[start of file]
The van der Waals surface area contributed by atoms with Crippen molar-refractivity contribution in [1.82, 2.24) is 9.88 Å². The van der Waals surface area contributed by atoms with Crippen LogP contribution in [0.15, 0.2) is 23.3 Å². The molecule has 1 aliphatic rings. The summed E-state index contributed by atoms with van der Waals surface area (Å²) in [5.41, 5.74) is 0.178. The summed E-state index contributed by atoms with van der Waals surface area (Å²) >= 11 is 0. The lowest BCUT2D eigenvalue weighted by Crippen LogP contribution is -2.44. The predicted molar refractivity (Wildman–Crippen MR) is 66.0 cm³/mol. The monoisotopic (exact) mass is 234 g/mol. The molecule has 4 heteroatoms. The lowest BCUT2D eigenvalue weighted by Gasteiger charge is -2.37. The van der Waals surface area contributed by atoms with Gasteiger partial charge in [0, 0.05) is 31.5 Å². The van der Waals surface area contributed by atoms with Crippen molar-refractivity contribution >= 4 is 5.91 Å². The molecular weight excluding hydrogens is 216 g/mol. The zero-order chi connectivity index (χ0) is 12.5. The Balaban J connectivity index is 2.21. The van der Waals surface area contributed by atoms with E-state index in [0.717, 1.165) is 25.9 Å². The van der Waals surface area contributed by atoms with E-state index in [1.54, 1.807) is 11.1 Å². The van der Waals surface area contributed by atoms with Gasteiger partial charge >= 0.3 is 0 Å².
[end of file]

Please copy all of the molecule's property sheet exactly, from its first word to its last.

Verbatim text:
The van der Waals surface area contributed by atoms with Crippen molar-refractivity contribution in [1.82, 2.24) is 9.88 Å². The van der Waals surface area contributed by atoms with Crippen LogP contribution in [0.15, 0.2) is 23.3 Å². The molecule has 1 aliphatic rings. The summed E-state index contributed by atoms with van der Waals surface area (Å²) in [5.41, 5.74) is 0.178. The summed E-state index contributed by atoms with van der Waals surface area (Å²) >= 11 is 0. The lowest BCUT2D eigenvalue weighted by Crippen LogP contribution is -2.44. The predicted molar refractivity (Wildman–Crippen MR) is 66.0 cm³/mol. The monoisotopic (exact) mass is 234 g/mol. The molecule has 4 heteroatoms. The lowest BCUT2D eigenvalue weighted by Gasteiger charge is -2.37. The van der Waals surface area contributed by atoms with Gasteiger partial charge in [0, 0.05) is 31.5 Å². The van der Waals surface area contributed by atoms with Crippen molar-refractivity contribution >= 4 is 5.91 Å². The molecular weight excluding hydrogens is 216 g/mol. The zero-order chi connectivity index (χ0) is 12.5. The Balaban J connectivity index is 2.21. The van der Waals surface area contributed by atoms with E-state index in [0.717, 1.165) is 25.9 Å². The van der Waals surface area contributed by atoms with E-state index in [1.54, 1.807) is 11.1 Å². The van der Waals surface area contributed by atoms with Gasteiger partial charge >= 0.3 is 0 Å².